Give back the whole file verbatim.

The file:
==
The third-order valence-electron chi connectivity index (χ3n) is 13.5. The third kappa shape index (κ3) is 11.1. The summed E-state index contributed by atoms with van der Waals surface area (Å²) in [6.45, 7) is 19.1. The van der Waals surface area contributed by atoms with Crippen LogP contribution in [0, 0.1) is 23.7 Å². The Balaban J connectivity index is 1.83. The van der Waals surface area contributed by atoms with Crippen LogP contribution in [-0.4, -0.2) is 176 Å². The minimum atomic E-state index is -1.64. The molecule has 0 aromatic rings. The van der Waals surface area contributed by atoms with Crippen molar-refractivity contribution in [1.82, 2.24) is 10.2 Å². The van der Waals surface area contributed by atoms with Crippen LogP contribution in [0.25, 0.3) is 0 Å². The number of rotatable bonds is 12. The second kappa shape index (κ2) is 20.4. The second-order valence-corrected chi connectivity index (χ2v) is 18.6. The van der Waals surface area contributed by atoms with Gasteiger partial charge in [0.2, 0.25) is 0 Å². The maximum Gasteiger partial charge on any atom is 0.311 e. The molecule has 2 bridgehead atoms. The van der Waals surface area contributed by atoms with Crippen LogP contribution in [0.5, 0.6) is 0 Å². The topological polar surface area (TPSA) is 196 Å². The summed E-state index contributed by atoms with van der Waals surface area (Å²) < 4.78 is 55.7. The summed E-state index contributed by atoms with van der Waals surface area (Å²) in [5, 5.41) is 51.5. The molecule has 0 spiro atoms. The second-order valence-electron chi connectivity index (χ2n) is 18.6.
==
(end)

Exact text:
The third-order valence-electron chi connectivity index (χ3n) is 13.5. The third kappa shape index (κ3) is 11.1. The summed E-state index contributed by atoms with van der Waals surface area (Å²) in [6.45, 7) is 19.1. The van der Waals surface area contributed by atoms with Crippen LogP contribution in [0, 0.1) is 23.7 Å². The Balaban J connectivity index is 1.83. The van der Waals surface area contributed by atoms with Crippen LogP contribution in [-0.4, -0.2) is 176 Å². The minimum atomic E-state index is -1.64. The molecule has 0 aromatic rings. The van der Waals surface area contributed by atoms with Crippen molar-refractivity contribution in [1.82, 2.24) is 10.2 Å². The van der Waals surface area contributed by atoms with Crippen LogP contribution in [0.25, 0.3) is 0 Å². The number of rotatable bonds is 12. The second kappa shape index (κ2) is 20.4. The second-order valence-corrected chi connectivity index (χ2v) is 18.6. The van der Waals surface area contributed by atoms with Gasteiger partial charge in [0.2, 0.25) is 0 Å². The maximum Gasteiger partial charge on any atom is 0.311 e. The molecule has 2 bridgehead atoms. The van der Waals surface area contributed by atoms with Crippen LogP contribution in [0.5, 0.6) is 0 Å². The topological polar surface area (TPSA) is 196 Å². The summed E-state index contributed by atoms with van der Waals surface area (Å²) < 4.78 is 55.7. The summed E-state index contributed by atoms with van der Waals surface area (Å²) in [5, 5.41) is 51.5. The molecule has 0 spiro atoms. The second-order valence-electron chi connectivity index (χ2n) is 18.6.